In general, it is easy to trust an inspector‘s judgment to scout out structural damage or inadequacies in a property, since they are typically recommended by the realtor you chose and trust. Of course, there is no way of actually going into walls to check the quality and maintenance of the materials used in the home. Licensed home inspectors can only base their word on their visual assessments and are unable to go further than that.
While this is normal practice and rarely questioned, whenever homeowners are unsatisfied with the quality of the home they just purchased, a lot of the times the fault lies in that of the home inspector who didn’t do an adequate job of checking things like insulation, electrical, roofing, mold, and other visible structures. Now, being stiffed by your home inspector can be a tough thing to deal with and somewhat of a blindside, but there are ways to avoid this altogether. Here are a couple methods you can apply:
A Second Opinion
The most common practice of verifying the assessment of your property is to get a second opinion. This is a smart idea just for the sake of a different perspective, but it’s also an act of awareness. The realtor-recommended inspector is too often serving their allegiance to the realtor who is giving them work, and they are more likely to be lenient and conveniently miss details in their assessment. This is not just an assumption, it’s a reality that is often overlooked due to the ‘greater good’ at play in this process. You’re still getting an inspection, it’s still timely and mostly accurate, and in most cases, you don’t learn upon the flaws until it’s too late.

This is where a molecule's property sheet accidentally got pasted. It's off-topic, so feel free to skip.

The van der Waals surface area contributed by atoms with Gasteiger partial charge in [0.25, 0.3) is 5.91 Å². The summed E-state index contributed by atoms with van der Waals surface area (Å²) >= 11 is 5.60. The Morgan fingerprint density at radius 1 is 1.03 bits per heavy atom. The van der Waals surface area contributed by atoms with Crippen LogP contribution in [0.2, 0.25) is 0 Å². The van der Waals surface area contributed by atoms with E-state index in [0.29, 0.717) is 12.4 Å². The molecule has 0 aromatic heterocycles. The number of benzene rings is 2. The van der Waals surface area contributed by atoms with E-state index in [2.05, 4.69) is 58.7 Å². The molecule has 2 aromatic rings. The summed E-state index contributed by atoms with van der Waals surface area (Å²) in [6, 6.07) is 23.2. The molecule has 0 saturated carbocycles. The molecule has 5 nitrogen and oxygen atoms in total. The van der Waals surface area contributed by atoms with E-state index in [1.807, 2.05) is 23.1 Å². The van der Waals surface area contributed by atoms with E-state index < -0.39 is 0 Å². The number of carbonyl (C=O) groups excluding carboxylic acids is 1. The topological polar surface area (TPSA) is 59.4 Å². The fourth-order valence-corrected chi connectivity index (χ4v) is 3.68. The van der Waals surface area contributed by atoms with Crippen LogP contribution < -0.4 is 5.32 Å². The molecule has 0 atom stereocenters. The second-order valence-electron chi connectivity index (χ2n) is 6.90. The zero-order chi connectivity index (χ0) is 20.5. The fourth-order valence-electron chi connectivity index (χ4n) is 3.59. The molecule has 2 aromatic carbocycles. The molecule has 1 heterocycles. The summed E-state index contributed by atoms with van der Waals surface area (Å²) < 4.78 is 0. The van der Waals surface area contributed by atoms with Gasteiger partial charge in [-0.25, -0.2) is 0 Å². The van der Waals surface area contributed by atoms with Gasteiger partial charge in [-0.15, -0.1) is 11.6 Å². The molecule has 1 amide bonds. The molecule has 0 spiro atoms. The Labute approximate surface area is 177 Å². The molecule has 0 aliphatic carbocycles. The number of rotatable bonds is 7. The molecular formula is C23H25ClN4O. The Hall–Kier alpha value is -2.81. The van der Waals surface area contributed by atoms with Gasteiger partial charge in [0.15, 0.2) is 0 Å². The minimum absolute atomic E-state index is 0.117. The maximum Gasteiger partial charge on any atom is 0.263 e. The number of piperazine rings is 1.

If you’re concerned about structural inadequacies of the property you’re looking at, a good move is to talk to other real estate investors in your area and get them to recommend an inspector, or at the very least verify the credibility of the one currently in use. There are various levels of accreditation that an inspector can achieve, and these can be crucial to verify the legitimacy and experience of the inspector.
If you’re dealing with a more substantial suspicion with regards to the structure and build of your potential property, it could be worth it to look into hiring a structural engineer. In the case of it being an older home with a more questionable foundation, this option could prove to be a fair investment that’s pennies on the dollar when understanding the potential loss.
A structural engineer could also prove to be a beneficial member of your home buying process if you’re looking at properties at different elevations or terrains. If part of the property is lifted or supported by beams or located in places with higher altitudes like cliffs or peaks, a structural engineer is a necessity to ensure that the previous homeowner has maintained the original structure with care.
All in all, the home inspection process is one that is usually trusted and home inspectors at large pride themselves on being thorough and accurate in their assessments. However, there is always a probability that a home inspector could miss crucial structural issues due to the aforementioned reasons, and when making the most important purchase of your life, it’s better to be safe than sorry.